Wednesday, January 6, 2010

Government Creation of a new Constitution

Balfour Declaration 1926
This Declaration accepted the growing political and diplomatic independence of the Dominions, in the years after WWI.
It also recommended that the governors-general, the representatives of the King who acted for the Crown as de facto head of state in each dominion, should no longer also serve automatically as the representative of the British government in diplomatic relations between the countries.
In following years, High Commissioners were gradually appointed, whose duties were soon recognised to be virtually identical to those of an ambassador.
Labor PM James Scullin, acted within its precepts and insisted on picking the new Governor-General rather than taking the person chosen by King GeorgeV. George was forced to agree by the Imperial Conference 1930.

Royal & Parliamentary Titles Act 1927
This act modified the King’s title, proclaiming that he was no longer King of the United Kingdom of Great Britain & Ireland & of the British Dominions, but rather of Great Britain, Ireland and the British Dominions.
This meant that the unified Crown that had been the centre point of the Empire was replaced by multiple crowns worn by a “shared monarch.”
Before 1927, King George V reigned as King in Australia, NZ, Canada and etc, with them all being dominions of the United Kingdom. After 1927, he reigned as King of Australia and etc.
While the King did not seem to grasp the significance, the Irish did, and immediately separated themselves from the new UK monarch.
On the 19th October, 1973, Gough Whitlam, used the Royal Styles Act to create the Queen of Australia, this act being reprinted on 22 April 2002.

Monarch of Australia
Her current Australian title is Elizabeth the Second, by the Grace of God, Queen of Australia and Her other Realms and territories, Head of the Commonwealth, Defender of the Faith.
She is regarded as a legal personality of the Australian State, and is referred to as her Majesty the Queen in Right of Australia or Regina in law cases.
As such all state lands are called Crown land, state owned buildings and equipment are called Crown held property, copyright for all government publications are called Crown
Employees of the Crown may be required to recite an oath to the Crown. Parliamentarians, members of the judiciary must do so as well.
The Queen of Australia cannot be sued in foreign courts without her express consent.

State Coat of Arms are now replacing the Sovereign’s Coat of Arms in the courts of Australia.
The Commonwealth Coat of Arms is now known as the Coat of Arms of Australia.
In 2004, an Australian barrister, David Fitzgibbon established in the High Court of London, that the Queen had used the wrong stamp to approve the appointment of the new governor-General. The court agreed. The Queen had used the Great Seal of Australia instead of the Great Seal of Britain.

Westminster System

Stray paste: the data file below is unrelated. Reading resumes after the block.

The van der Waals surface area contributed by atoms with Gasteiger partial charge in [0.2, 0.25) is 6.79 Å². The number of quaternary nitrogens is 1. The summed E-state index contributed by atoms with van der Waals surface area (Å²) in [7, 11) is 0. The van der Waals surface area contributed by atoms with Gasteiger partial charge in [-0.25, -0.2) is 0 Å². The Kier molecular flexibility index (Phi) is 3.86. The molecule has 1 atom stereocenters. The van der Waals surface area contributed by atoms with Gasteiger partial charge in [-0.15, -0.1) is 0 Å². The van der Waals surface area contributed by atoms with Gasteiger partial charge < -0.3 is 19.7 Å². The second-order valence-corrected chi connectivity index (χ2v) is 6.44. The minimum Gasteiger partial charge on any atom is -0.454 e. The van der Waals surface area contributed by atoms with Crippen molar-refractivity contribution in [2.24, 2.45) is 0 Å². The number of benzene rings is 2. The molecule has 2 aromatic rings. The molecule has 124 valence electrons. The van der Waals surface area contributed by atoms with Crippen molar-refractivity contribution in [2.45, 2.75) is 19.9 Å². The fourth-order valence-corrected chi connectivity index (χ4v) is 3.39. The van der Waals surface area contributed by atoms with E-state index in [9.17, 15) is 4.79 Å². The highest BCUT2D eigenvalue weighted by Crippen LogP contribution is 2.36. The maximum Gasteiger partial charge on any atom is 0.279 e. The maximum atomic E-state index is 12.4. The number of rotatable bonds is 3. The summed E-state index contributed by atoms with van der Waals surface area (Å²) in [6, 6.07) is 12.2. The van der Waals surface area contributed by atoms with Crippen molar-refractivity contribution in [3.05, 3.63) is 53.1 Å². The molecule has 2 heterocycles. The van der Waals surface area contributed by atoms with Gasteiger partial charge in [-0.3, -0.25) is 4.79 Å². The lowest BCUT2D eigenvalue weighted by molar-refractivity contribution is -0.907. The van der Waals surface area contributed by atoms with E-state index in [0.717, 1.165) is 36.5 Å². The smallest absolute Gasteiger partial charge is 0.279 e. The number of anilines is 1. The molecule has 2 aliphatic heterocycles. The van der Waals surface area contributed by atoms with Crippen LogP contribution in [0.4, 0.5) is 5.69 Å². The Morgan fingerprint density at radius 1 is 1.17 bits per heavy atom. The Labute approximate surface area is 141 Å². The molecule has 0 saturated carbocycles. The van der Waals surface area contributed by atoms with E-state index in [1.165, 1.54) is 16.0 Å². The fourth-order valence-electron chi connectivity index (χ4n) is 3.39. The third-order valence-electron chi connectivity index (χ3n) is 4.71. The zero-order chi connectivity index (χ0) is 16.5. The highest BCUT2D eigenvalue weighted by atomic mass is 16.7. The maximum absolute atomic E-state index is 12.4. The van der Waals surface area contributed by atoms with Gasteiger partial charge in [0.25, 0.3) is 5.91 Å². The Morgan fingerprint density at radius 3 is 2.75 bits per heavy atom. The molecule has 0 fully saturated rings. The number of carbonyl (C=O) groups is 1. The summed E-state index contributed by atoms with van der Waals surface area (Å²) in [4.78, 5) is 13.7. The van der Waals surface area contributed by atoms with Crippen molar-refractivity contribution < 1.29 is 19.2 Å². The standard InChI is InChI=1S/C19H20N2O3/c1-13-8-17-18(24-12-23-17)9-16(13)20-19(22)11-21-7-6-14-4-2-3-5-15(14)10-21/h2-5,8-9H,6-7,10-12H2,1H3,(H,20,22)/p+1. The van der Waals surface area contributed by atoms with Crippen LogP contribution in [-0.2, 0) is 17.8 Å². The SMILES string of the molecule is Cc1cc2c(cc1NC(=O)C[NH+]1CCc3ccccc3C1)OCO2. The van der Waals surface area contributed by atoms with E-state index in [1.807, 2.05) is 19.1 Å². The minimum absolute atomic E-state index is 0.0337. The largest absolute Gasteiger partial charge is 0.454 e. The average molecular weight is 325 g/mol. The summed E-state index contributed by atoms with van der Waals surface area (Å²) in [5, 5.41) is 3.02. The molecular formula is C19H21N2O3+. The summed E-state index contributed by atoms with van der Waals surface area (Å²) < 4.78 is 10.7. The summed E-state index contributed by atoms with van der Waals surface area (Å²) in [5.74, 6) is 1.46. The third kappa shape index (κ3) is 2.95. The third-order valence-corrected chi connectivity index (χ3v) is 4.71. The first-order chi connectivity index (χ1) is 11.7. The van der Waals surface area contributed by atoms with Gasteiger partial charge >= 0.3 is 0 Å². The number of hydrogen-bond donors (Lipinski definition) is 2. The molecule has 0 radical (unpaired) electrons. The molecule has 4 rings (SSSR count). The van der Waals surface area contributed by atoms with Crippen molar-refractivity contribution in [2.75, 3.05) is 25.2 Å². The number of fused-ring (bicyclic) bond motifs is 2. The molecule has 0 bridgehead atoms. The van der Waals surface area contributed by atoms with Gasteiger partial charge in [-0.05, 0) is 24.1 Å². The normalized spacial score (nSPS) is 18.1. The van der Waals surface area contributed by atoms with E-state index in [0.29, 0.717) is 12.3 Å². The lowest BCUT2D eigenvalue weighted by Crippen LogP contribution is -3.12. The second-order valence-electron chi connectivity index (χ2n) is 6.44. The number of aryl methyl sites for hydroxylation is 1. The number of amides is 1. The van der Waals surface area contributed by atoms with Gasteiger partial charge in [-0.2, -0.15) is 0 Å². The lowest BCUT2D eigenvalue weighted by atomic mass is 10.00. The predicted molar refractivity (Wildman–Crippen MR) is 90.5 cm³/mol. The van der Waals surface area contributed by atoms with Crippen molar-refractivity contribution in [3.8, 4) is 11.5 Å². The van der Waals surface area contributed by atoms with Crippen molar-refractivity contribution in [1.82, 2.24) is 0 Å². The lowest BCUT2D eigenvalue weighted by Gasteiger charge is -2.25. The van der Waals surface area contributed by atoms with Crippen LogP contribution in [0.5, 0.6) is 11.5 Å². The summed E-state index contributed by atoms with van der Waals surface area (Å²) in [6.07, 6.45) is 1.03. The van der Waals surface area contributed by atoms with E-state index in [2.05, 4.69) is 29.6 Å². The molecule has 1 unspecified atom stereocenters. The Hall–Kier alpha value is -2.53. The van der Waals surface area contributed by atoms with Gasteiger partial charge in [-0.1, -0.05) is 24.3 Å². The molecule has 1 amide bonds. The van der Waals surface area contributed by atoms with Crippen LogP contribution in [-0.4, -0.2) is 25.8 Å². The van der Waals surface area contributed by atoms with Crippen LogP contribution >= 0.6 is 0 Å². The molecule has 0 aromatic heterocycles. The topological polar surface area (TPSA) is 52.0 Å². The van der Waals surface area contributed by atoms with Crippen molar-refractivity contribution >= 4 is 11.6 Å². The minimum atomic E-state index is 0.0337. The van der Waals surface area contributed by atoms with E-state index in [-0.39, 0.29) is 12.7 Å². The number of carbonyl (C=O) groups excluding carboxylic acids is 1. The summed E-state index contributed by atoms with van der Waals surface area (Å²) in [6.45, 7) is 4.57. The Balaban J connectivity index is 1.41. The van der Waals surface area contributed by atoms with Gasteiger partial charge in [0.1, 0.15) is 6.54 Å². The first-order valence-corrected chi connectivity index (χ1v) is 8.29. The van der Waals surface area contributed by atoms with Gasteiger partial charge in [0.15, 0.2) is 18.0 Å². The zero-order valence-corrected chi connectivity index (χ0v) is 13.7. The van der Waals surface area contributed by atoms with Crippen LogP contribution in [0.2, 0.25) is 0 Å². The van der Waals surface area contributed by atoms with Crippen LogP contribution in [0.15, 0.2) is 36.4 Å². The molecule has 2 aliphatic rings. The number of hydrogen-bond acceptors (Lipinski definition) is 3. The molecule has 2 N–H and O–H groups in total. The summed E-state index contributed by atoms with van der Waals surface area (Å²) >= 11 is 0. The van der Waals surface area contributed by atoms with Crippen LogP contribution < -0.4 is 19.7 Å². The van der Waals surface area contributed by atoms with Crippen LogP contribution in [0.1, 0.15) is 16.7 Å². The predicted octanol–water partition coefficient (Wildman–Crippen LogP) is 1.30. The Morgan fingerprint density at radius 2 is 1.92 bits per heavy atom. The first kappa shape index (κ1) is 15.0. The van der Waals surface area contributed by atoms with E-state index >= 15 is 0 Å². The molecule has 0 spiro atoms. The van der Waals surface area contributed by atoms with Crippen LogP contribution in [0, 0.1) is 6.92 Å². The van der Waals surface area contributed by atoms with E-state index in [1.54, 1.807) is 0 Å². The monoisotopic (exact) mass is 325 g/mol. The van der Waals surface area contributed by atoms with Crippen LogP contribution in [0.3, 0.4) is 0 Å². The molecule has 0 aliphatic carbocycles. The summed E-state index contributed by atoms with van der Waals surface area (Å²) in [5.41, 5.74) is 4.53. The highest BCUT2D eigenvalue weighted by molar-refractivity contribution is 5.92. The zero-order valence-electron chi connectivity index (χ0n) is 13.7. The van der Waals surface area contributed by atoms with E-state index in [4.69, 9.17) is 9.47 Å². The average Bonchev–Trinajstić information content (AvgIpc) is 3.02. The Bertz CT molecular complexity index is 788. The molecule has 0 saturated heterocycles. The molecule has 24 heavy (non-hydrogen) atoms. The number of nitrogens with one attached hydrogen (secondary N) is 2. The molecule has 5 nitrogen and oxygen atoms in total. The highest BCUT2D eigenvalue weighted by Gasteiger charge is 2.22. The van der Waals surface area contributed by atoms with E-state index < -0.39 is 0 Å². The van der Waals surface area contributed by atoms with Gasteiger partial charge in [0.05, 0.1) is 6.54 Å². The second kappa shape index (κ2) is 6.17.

Although four Prime Minister’s had refused to ratify the Westminster Statute, in 1942 John Curtin was forced to, by the entry of the Japanese into WWII, when it became obvious the British could not protect Australia.
In order to seek an alliance with the US, the Australian
Parliament formally adopted the Statute of Westminster 1931, a statute which allowed our Parliament to act independently of the British Parliament and Government.
This act demonstrated to the international community that Australia was an independent nation.
It also meant that any laws the parliament made which were repugnant to British laws would no longer be invalid.
The Governor-General now assents to all bills with the Great Seal of Australia.

Changes under the Westminster System
* The Westminster system is a series of procedures for operating a legislature.
* The Prime Minister is recognized as the presiding and actual head of the government and head of the executive branch.
* The Queen / Governor-General holds a ceremonial position only.
* A cabinet executes executive authority.
* A multi-party system
* Parliament can be dissolved and elections called at any time.
* Parliamentary Privilege allows the legislature to discuss any issue it feels is relevant, with no fear of consequences
* Government or legislature interpret the results of Plebiscites and may ignore them if desired.
* The Governor-General ceased to be the representative of the British government and a British High Commissioner was from then on appointed.
* The Governor-General now has the responsibility of appointing a prime minister.
* Westminster governments usually do not have a very strong tradition of Separation of Powers.

Australia Act 1986
The power of the Westminster Statute allowed the Australian Parliament to request that the British Parliament enact the Australia act 1986.
This effectively terminated the ability of the British Parliament and government to make laws for Australia, even at their request, and meant that any law previously passed on behalf of Australia could now be done so by the new Australian Parliament and government.
It removed the right of the monarch to exercise their power in Australia unless personally present.
In Sue v Hill 1999, the High Court declared that the UK is a “foreign power”.
This means that such laws as the Magna Carta, Bill of Rights 1689 and etc are the laws of a foreign country and no longer able to be accessed by Australians.

Royal Coat of Arms & Queen Elizabeth II of Great Britain

Great Seal of Australia & the Queen of Australia

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